GSK, Verily to Set Up Bioelectronics Joint Venture

Published on: 

Galvani Bioelectronics will be based in Stevenage, UK, and headed by Kris Famm, GSK's vice president of bioelectronics R&D

GSK and Verily (formerly Google) Life Sciences LLC plan to establish a joint venture, Galvani Bioelectronics, to enable the research, development and commercialization of bioelectronic medicines. This new scientific field uses miniaturized, implantable devices to treat various illnesses.  The devices work by modifying the electrical signals that pass along nerves in the body, including the irregular or altered impulses that occur in individuals with chronic illnesses. GSK has been active in this field since 2012, and has evaluated bioelectronics treatments for such chronic diseases as arthritis, diabetes and asthma.

Galvani Bioelectronics will be headquartered within GSK’s global R&D centre at Stevenage in the UK, with a second research hub at Verily’s facilities in South San Francisco. It will initially employ around 30 expert scientists, engineers and clinicians, and will fund and integrate a broad range of collaborations with both parent companies, academia and other R&D companies.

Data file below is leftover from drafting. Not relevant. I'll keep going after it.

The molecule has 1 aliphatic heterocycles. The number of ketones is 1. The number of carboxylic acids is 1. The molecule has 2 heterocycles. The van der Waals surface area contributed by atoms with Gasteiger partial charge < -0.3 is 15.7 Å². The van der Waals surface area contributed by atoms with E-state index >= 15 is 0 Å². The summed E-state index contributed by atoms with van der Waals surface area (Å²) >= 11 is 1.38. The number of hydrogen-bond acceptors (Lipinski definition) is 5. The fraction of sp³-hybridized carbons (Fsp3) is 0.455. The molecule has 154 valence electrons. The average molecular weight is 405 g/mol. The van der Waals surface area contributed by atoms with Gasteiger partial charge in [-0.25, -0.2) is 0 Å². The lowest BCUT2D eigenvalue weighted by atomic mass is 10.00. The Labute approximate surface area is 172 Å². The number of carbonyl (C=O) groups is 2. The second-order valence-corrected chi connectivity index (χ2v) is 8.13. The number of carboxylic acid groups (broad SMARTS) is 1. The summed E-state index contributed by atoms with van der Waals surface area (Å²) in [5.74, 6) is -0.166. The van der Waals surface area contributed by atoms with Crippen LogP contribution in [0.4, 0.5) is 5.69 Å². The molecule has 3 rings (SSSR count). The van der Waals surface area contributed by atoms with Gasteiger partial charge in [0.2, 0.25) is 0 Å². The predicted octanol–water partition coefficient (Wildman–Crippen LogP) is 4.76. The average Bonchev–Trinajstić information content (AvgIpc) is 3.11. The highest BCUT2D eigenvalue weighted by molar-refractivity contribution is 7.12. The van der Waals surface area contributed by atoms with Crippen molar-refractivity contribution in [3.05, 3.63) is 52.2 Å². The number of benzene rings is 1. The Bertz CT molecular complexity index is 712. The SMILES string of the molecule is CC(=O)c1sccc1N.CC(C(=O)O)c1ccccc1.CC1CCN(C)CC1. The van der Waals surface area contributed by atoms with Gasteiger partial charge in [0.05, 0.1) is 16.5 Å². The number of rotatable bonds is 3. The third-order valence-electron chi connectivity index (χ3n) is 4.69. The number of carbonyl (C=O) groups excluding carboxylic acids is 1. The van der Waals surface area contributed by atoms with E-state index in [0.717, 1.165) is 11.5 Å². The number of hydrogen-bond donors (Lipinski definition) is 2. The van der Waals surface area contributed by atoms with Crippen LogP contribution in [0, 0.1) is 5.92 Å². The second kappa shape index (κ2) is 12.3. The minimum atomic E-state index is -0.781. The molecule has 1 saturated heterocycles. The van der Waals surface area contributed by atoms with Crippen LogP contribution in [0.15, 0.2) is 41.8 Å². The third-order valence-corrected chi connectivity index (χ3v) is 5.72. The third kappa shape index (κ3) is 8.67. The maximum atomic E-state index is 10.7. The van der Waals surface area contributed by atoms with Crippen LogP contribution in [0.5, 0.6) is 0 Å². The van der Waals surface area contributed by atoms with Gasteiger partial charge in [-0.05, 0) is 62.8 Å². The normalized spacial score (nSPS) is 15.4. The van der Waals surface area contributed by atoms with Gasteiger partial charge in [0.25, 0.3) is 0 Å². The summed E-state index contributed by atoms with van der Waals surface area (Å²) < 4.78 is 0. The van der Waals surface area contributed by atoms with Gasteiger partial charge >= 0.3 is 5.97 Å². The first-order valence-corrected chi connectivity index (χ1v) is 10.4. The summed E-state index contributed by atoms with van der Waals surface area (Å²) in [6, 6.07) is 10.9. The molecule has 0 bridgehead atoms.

Kris Famm, GSK’s vice president of bioelectronics R&D, has been appointed president of the new company. Famm has pioneered work in both large and small molecule drug discovery and worked for a decade developing and delivering R&D strategy with a recurring focus on emerging technologies. He has co-designed and led GSK’s exploration of bioelectronics.  A seven-member board, chaired by Moncef Slaoui, GSK’s Chairman of Global Vaccines, will also be appointed and will include Andrew Conrad, CEO of Verily.

“Many of the processes of the human body are controlled by electrical signals firing between the nervous system and the body’s organs, which may become distorted in many chronic diseases. Bioelectronic medicine’s vision is to employ the latest advances in biology and technology to interpret this electrical conversation and to correct the irregular patterns found in disease states, using miniaturised devices attached to individual nerves. If successful, this approach offers the potential for a new therapeutic modality alongside traditional medicines and vaccines, said Slaoui.


The deal is expected to close before the end of 2016. GSK will hold a 55% equity interest in the new company and Verily will hold 45%.

Source: GSK